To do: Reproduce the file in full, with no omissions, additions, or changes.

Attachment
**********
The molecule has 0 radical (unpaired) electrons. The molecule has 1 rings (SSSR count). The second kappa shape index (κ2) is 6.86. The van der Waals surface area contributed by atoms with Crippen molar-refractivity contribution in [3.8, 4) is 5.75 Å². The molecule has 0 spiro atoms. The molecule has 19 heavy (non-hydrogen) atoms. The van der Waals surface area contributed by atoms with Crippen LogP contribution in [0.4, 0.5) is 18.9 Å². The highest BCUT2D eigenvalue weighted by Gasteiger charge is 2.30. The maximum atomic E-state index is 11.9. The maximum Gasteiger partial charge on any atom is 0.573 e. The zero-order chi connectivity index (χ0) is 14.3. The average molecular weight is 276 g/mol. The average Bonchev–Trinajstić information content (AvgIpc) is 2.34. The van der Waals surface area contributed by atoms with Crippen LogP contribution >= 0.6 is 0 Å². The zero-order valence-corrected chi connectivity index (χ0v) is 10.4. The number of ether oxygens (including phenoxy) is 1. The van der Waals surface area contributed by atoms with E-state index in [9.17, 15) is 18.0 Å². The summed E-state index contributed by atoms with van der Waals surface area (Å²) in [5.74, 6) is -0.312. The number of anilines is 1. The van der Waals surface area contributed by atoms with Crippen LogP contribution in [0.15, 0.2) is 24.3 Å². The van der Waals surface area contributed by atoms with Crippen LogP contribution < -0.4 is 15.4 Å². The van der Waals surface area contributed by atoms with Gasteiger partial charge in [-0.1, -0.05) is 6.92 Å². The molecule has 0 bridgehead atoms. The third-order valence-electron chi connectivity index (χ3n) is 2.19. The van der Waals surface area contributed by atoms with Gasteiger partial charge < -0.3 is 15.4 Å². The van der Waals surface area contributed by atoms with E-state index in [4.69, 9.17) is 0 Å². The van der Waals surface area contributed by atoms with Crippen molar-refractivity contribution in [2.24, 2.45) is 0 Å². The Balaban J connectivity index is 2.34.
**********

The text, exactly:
The molecule has 0 radical (unpaired) electrons. The molecule has 1 rings (SSSR count). The second kappa shape index (κ2) is 6.86. The van der Waals surface area contributed by atoms with Crippen molar-refractivity contribution in [3.8, 4) is 5.75 Å². The molecule has 0 spiro atoms. The molecule has 19 heavy (non-hydrogen) atoms. The van der Waals surface area contributed by atoms with Crippen LogP contribution in [0.4, 0.5) is 18.9 Å². The highest BCUT2D eigenvalue weighted by Gasteiger charge is 2.30. The maximum atomic E-state index is 11.9. The maximum Gasteiger partial charge on any atom is 0.573 e. The zero-order chi connectivity index (χ0) is 14.3. The average molecular weight is 276 g/mol. The average Bonchev–Trinajstić information content (AvgIpc) is 2.34. The van der Waals surface area contributed by atoms with Crippen LogP contribution >= 0.6 is 0 Å². The zero-order valence-corrected chi connectivity index (χ0v) is 10.4. The number of ether oxygens (including phenoxy) is 1. The van der Waals surface area contributed by atoms with E-state index in [9.17, 15) is 18.0 Å². The summed E-state index contributed by atoms with van der Waals surface area (Å²) in [5.74, 6) is -0.312. The number of anilines is 1. The van der Waals surface area contributed by atoms with Crippen LogP contribution in [0.15, 0.2) is 24.3 Å². The van der Waals surface area contributed by atoms with Crippen LogP contribution < -0.4 is 15.4 Å². The van der Waals surface area contributed by atoms with Gasteiger partial charge in [-0.1, -0.05) is 6.92 Å². The molecule has 0 bridgehead atoms. The third-order valence-electron chi connectivity index (χ3n) is 2.19. The van der Waals surface area contributed by atoms with Gasteiger partial charge < -0.3 is 15.4 Å². The van der Waals surface area contributed by atoms with E-state index in [4.69, 9.17) is 0 Å². The van der Waals surface area contributed by atoms with Crippen molar-refractivity contribution in [2.24, 2.45) is 0 Å². The Balaban J connectivity index is 2.34.